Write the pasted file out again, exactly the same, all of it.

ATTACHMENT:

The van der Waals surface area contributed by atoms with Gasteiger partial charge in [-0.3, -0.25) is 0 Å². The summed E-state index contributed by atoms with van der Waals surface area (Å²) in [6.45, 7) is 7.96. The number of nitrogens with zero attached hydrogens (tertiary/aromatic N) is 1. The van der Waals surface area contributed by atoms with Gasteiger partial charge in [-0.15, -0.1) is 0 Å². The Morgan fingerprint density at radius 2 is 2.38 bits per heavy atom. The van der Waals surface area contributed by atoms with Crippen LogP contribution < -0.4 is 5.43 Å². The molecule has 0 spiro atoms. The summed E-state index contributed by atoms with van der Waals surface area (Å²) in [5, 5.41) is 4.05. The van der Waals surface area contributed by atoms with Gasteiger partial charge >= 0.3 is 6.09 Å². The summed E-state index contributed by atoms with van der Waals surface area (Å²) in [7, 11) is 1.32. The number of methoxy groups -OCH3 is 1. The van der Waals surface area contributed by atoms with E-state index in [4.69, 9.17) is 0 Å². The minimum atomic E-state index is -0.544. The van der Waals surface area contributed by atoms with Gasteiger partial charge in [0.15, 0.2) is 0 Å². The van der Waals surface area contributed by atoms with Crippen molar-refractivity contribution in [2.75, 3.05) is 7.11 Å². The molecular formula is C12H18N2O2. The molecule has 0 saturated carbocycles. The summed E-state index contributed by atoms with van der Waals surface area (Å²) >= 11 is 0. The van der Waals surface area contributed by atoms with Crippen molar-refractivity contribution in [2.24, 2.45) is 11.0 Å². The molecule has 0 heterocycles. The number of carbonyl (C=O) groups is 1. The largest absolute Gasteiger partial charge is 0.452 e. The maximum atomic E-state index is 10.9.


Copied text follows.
The van der Waals surface area contributed by atoms with Gasteiger partial charge in [-0.3, -0.25) is 0 Å². The summed E-state index contributed by atoms with van der Waals surface area (Å²) in [6.45, 7) is 7.96. The number of nitrogens with zero attached hydrogens (tertiary/aromatic N) is 1. The van der Waals surface area contributed by atoms with Gasteiger partial charge in [-0.15, -0.1) is 0 Å². The Morgan fingerprint density at radius 2 is 2.38 bits per heavy atom. The van der Waals surface area contributed by atoms with Crippen LogP contribution < -0.4 is 5.43 Å². The molecule has 0 spiro atoms. The summed E-state index contributed by atoms with van der Waals surface area (Å²) in [5, 5.41) is 4.05. The van der Waals surface area contributed by atoms with Gasteiger partial charge >= 0.3 is 6.09 Å². The summed E-state index contributed by atoms with van der Waals surface area (Å²) in [7, 11) is 1.32. The number of methoxy groups -OCH3 is 1. The van der Waals surface area contributed by atoms with E-state index in [4.69, 9.17) is 0 Å². The minimum atomic E-state index is -0.544. The van der Waals surface area contributed by atoms with Gasteiger partial charge in [0.15, 0.2) is 0 Å². The van der Waals surface area contributed by atoms with Crippen molar-refractivity contribution in [2.75, 3.05) is 7.11 Å². The molecular formula is C12H18N2O2. The molecule has 0 saturated carbocycles. The summed E-state index contributed by atoms with van der Waals surface area (Å²) >= 11 is 0. The van der Waals surface area contributed by atoms with Crippen molar-refractivity contribution in [2.24, 2.45) is 11.0 Å². The molecule has 0 heterocycles. The number of carbonyl (C=O) groups is 1. The largest absolute Gasteiger partial charge is 0.452 e. The maximum atomic E-state index is 10.9.